MacKaye currently sings and plays baritone guitar in The Evens with drummer and vocalist Amy Farina of the Warmers. The band pride themselves on playing in non-standard locations, such as community centres, bookshops, or other atypical spaces. [12] The Evens released their self-titled album in early 2005, breaking a three-year silence by MacKaye. Their second album, "Get Evens", was released in November 2006. On September 22 they announced on Dischord Records' website: "The Evens are currently mixing a new record, due out at the end of this year (or early 2013 at the latest)." [13] The new album is called The Odds and was released November 20, 2012. [14]

Other projects

In 1982, MacKaye sang lead vocals on one version of a Government Issue song titled "Asshole". The previously unreleased track was featured on the 20 Years of Dischord collection released in 2002. Backing vocals and collaborations – as, for example, with brother Alec MacKaye's former band Ignition – are numerous.

Ian MacKaye in 2007 Mackaye.jpg
Ian MacKaye in 2007

MacKaye contributed an extra guitar track to "Youth Against Fascism", the second single from Sonic Youth's 1992 album Dirty . [15]

In 1988, he recorded vocals with Ministry's Al Jourgensen, Paul Barker, and Bill Rieflin for the band Pailhead's EP titled "Trait". He also co-wrote the song "I Will Refuse" which was also released by the Wax Trax! record label.

In February 2004, MacKaye produced the recording sessions for John Frusciante's solo album titled DC EP. After working with MacKaye, Frusciante states "Ian is one of the only living people who I really respect and look up to, so it was an honor and a pleasure as well as a great learning experience to hear his perspective." [16]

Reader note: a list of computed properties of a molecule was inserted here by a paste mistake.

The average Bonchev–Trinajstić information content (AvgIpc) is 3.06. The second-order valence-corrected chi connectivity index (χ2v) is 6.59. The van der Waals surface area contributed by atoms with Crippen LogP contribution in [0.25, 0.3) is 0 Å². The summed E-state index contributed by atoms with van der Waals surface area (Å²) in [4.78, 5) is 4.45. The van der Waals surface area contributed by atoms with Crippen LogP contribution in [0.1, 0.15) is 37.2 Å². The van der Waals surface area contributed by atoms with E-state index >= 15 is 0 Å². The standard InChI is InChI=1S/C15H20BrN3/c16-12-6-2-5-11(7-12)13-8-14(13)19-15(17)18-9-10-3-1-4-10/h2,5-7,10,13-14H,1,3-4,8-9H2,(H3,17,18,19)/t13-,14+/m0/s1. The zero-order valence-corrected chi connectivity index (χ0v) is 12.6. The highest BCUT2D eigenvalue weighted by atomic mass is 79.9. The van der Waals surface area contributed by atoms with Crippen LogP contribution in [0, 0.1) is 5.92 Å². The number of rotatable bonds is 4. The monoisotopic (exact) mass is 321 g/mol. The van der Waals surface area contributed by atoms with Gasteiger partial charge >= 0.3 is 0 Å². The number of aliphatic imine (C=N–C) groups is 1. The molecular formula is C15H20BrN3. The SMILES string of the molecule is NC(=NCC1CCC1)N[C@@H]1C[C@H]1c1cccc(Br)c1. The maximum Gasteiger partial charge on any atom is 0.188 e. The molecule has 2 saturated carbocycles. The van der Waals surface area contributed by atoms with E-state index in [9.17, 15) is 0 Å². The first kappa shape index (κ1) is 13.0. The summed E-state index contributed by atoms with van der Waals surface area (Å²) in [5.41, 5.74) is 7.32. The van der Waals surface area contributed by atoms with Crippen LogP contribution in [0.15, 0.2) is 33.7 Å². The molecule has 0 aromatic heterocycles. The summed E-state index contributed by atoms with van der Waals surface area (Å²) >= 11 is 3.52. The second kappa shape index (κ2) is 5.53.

MacKaye has also contributed guitar and backing vocals to Joe Lally's solo albums There to Here , released in October 2006, and Nothing Is Underrated , released in November 2007. [17]

Throughout his music career MacKaye has engineered and produced releases by a number of bands primarily on his Dischord label including 7 Seconds, Antelope, Bikini Kill, Black Eyes, Lungfish, Nation of Ulysses, One Last Wish, Q and Not U, Rites of Spring, Rollins Band, and others.

Dischord records

MacKaye co-founded Dischord Records with Jeff Nelson in 1980 and it continued as a DIY project, whereby those involved learned how to produce records – MacKaye claims that they crafted 10,000 singles by hand for a Teen Idles release. [18] The label was originally formed as a means to distribute a Teen Idles 7-inch EP, but over time it transformed into a well-established independent record label that worked with different Washington, D.C.-area artists. MacKaye notes that the focus on Washington, D.C. musicians was inspired by folk labels such as Folkways Records and Arhoolie Records.[ citation needed ]

As of 2013, over 150 titles have been released by Dischord. The label has garnered attention for its ability to achieve success despite a tendency to avoid tactics typically used by major labels to attract monetary gain.[ citation needed ]